A winning ballplayer is the guy not only who you want the ball hit to, or at the plate when it matters, but is also the guy that will speak up when needed because he feels it is what is best for the team. There is no greater compliment than being called a winner, and the awesome thing about our game is that you can achieve that regardless of skill. Think of those hitters that you have coached or been teammates with, those guys who are willing to take the HBP, take pitches to drive pitch counts, or take pride in making productive outs for the good of the team. A winning ballplayer is a winning person. Someone who works, someone who cares, and someone who makes you tear up when they graduate. They make others around them better.

What do you think separates the good ballplayers from the great ones?

The separator from being Good to Great lies in the internal motor of the player. Think of all the “great” players that you have been around, and the constant is an unmatched work ethic. An internal drive to be the best. To be the best in the moment, the best for the weekend, the best for a season. The great ones bring it on a daily basis because they strive to achieve their potential. I think these players are constantly thinking about tomorrow today.

Who is the most talented player you have coached?

In terms of talent, there are really 2 players for that question. Brandon Crawford at UCLA and Chris Bisson here at Kentucky. Both players were extremely skilled, but both demonstrated a passion to be the best. Brandon had an incredible desire to be the best shortstop in the country. You have to check out the youtube of him doing infield “tricks”. It is incredible, but it shows his level of passion to defend at a high level.

Bisson was a Canadian player who hadn’t played much Baseball in his life, but was an incredible athlete. One of the quicker twitch players I have coached and he was also always working. Chris spent every day playing catch trying to have a lighting fast exchange.

Both supplied me with highlight reel defensive plays when I coached them and both were 4th round drafts. I hope to see them both in the Major Leagues someday.

What advice would you give to ballplayers out there who want to take their game to the next level?

Work your tail off on a daily basis and always find the positives in your game, while attacking areas that need to be addressed. Our game is a game of failure, but in wanting to take their game to the next level, understand that you always have an opportunity until the game tells you that you can’t play anymore. Given that, think about your future today. I tell our guys all the time, “Will you regret that you could have worked harder or given more when you are all done playing?”

Give it everything you have on a daily basis and when then game retires you, make yourself feel proud of your effort. I think that’s the only way to reach your full potential………and most importantly with that, the only goals and expectations that matter are those that you set for yourself. Take pride in knowing that you are in control of your future and career, it can be fuel for your daily efforts!

**Bonus Questions

What are the 2 books that have been most influential on your life? (doesn’t have to be baseball related)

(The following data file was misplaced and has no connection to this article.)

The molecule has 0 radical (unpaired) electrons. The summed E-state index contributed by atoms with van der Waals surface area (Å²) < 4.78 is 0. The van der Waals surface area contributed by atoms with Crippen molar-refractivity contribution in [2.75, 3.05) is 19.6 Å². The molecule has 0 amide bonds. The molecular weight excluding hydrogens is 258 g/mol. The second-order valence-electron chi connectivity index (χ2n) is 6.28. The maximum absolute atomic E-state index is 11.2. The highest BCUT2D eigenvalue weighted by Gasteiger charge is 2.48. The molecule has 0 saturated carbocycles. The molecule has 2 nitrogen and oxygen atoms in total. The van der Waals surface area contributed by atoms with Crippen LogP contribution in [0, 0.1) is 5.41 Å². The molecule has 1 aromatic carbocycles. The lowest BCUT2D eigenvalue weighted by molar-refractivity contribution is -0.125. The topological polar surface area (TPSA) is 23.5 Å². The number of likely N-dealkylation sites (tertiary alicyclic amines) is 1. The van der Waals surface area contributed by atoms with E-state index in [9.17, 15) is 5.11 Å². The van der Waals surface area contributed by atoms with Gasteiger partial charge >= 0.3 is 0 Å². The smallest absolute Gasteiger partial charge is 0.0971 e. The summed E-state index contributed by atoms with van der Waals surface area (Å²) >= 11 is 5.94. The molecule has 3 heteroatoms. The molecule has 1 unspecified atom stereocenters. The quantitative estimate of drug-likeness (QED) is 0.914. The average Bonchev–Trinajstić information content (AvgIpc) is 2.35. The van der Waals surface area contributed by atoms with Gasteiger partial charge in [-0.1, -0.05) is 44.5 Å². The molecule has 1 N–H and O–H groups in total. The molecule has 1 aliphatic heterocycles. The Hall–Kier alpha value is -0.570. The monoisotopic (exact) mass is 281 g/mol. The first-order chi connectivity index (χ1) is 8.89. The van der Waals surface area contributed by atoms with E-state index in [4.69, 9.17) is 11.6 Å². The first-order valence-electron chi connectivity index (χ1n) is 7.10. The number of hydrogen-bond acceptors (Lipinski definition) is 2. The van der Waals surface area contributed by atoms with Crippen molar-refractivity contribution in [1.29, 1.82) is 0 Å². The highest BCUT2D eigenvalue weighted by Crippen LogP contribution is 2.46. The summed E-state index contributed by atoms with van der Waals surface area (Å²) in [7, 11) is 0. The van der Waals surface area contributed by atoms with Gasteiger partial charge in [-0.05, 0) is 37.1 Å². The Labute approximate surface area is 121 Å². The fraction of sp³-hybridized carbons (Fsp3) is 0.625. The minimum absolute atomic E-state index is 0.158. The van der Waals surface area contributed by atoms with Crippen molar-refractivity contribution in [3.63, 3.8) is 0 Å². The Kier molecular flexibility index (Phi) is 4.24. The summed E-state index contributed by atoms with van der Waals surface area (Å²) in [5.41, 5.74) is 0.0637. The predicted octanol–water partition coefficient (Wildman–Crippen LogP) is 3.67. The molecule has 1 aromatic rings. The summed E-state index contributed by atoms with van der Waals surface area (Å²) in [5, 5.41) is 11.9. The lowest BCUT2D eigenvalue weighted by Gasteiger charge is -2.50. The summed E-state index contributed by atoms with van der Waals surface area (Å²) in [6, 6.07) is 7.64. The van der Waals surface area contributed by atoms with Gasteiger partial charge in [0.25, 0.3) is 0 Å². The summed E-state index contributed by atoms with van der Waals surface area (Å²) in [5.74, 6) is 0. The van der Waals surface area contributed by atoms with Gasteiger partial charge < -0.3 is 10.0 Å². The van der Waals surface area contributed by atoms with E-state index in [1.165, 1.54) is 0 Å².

That’s an easy one for me.

  1. The Winner Within by Pat Riley. My favorite book of all time. I grew up in Southern California as a monster Lakers Fan. I couldn’t wait to wake up and listen to Dick Stockton, Tom Heinson and Brent Musberger commentate the Lakers Celtics NBA Finals wars. The book is awesome. It takes you through a season with the club and is all coaching related. It is motivating, entertaining and insightful. I have taken many quotes and ideas from it.
  2. The Mental Game of Baseball by H.A. Dorfman. I read it for the first time as a player for Dennis Rogers in 1990 at Riverside Community College. I was blown away. I have probably read it over 20 times in my life and although a bit lengthy for today’s player (not enough pictures and sounds), it is the best book ever written on what goes on between the ears for a Baseball player.

Off the top of your head, what are 5 things on your bucket list? (ie. things you want to do, places you want to go, people you want to meet- before your time on earth is done.)

Well first off, I feel that I have been so fortunate as a person and a coach that maybe some of those things have already been crossed off……Having a wife and 2 daughters who light me up on a daily basis and getting the opportunity to work at the University of Kentucky in the SEC? I certainly take neither for granted and work hard daily to make sure that both are going well. But a short bucket list:

  1. OMAHA!  I had the opportunity to get to the Super Regionals in 07 while coaching at UCLA. Coach Henderson has been there twice. I hope to help him get there a 3rdtime!
  2. Go to Europe with my wife. Tour London, Paris, Brussels, Rome…All of it. Someday I hope to take her there
  3. Meeting Eric Clapton. Probably a stretch, but I love his music above all others. His music is always on when I am together with my Dad
  4. Play a Round of Golf with my Dad at St Andrews
  5. Have Christmas with the whole family wherever we live and my wife and I are Great Grandparents. Life would be complete.



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  • Billy B

    What a great interview with coach Green. He sounds like a great guy that’s been around a lot of great baseball. Sweet video of the Crawford guy also!

    • Franco

      The Crawford video is awesome. What a talented infielder with great hands.

  • tstrick

    If the baseball team looks half as good as Cal’s Cats did against Ohio State last night, they’ll be in good shape.